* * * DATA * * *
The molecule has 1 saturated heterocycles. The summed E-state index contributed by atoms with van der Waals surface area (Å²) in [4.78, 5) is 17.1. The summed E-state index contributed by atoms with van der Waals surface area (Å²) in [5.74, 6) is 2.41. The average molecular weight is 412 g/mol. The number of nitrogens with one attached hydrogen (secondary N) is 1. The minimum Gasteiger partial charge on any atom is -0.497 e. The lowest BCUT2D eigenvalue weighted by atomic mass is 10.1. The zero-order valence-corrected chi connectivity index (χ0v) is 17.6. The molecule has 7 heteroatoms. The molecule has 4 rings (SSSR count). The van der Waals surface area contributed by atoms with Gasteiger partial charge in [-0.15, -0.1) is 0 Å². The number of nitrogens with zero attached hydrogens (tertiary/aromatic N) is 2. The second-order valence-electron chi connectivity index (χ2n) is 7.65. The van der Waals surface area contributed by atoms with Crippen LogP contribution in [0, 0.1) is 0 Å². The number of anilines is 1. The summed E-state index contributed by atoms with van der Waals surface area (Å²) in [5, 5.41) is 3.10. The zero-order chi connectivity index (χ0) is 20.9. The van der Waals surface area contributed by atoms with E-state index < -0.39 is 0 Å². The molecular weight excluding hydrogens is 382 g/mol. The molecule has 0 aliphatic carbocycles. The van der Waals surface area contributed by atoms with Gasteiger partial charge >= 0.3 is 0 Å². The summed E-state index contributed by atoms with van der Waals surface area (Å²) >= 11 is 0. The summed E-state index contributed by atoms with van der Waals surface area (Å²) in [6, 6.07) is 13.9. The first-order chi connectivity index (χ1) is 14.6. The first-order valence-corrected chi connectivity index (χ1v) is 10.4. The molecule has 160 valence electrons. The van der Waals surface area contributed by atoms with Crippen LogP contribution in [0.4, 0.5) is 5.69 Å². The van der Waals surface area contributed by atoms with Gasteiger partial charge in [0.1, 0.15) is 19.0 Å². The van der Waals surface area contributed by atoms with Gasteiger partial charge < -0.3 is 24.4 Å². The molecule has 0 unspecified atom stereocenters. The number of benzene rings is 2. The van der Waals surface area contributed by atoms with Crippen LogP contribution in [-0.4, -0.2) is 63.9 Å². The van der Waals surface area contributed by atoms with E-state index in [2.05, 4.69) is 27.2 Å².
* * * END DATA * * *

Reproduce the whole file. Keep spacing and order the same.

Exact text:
The molecule has 1 saturated heterocycles. The summed E-state index contributed by atoms with van der Waals surface area (Å²) in [4.78, 5) is 17.1. The summed E-state index contributed by atoms with van der Waals surface area (Å²) in [5.74, 6) is 2.41. The average molecular weight is 412 g/mol. The number of nitrogens with one attached hydrogen (secondary N) is 1. The minimum Gasteiger partial charge on any atom is -0.497 e. The lowest BCUT2D eigenvalue weighted by atomic mass is 10.1. The zero-order valence-corrected chi connectivity index (χ0v) is 17.6. The molecule has 7 heteroatoms. The molecule has 4 rings (SSSR count). The van der Waals surface area contributed by atoms with Gasteiger partial charge in [-0.15, -0.1) is 0 Å². The number of nitrogens with zero attached hydrogens (tertiary/aromatic N) is 2. The second-order valence-electron chi connectivity index (χ2n) is 7.65. The van der Waals surface area contributed by atoms with Crippen LogP contribution in [0, 0.1) is 0 Å². The number of anilines is 1. The summed E-state index contributed by atoms with van der Waals surface area (Å²) in [5, 5.41) is 3.10. The zero-order chi connectivity index (χ0) is 20.9. The van der Waals surface area contributed by atoms with E-state index < -0.39 is 0 Å². The molecular weight excluding hydrogens is 382 g/mol. The molecule has 0 aliphatic carbocycles. The van der Waals surface area contributed by atoms with Gasteiger partial charge >= 0.3 is 0 Å². The summed E-state index contributed by atoms with van der Waals surface area (Å²) >= 11 is 0. The summed E-state index contributed by atoms with van der Waals surface area (Å²) in [6, 6.07) is 13.9. The first-order chi connectivity index (χ1) is 14.6. The first-order valence-corrected chi connectivity index (χ1v) is 10.4. The molecule has 160 valence electrons. The van der Waals surface area contributed by atoms with Crippen LogP contribution in [0.4, 0.5) is 5.69 Å². The van der Waals surface area contributed by atoms with Gasteiger partial charge in [0.1, 0.15) is 19.0 Å². The van der Waals surface area contributed by atoms with Gasteiger partial charge < -0.3 is 24.4 Å². The molecule has 0 unspecified atom stereocenters. The number of benzene rings is 2. The van der Waals surface area contributed by atoms with Crippen LogP contribution in [-0.4, -0.2) is 63.9 Å². The van der Waals surface area contributed by atoms with E-state index in [2.05, 4.69) is 27.2 Å².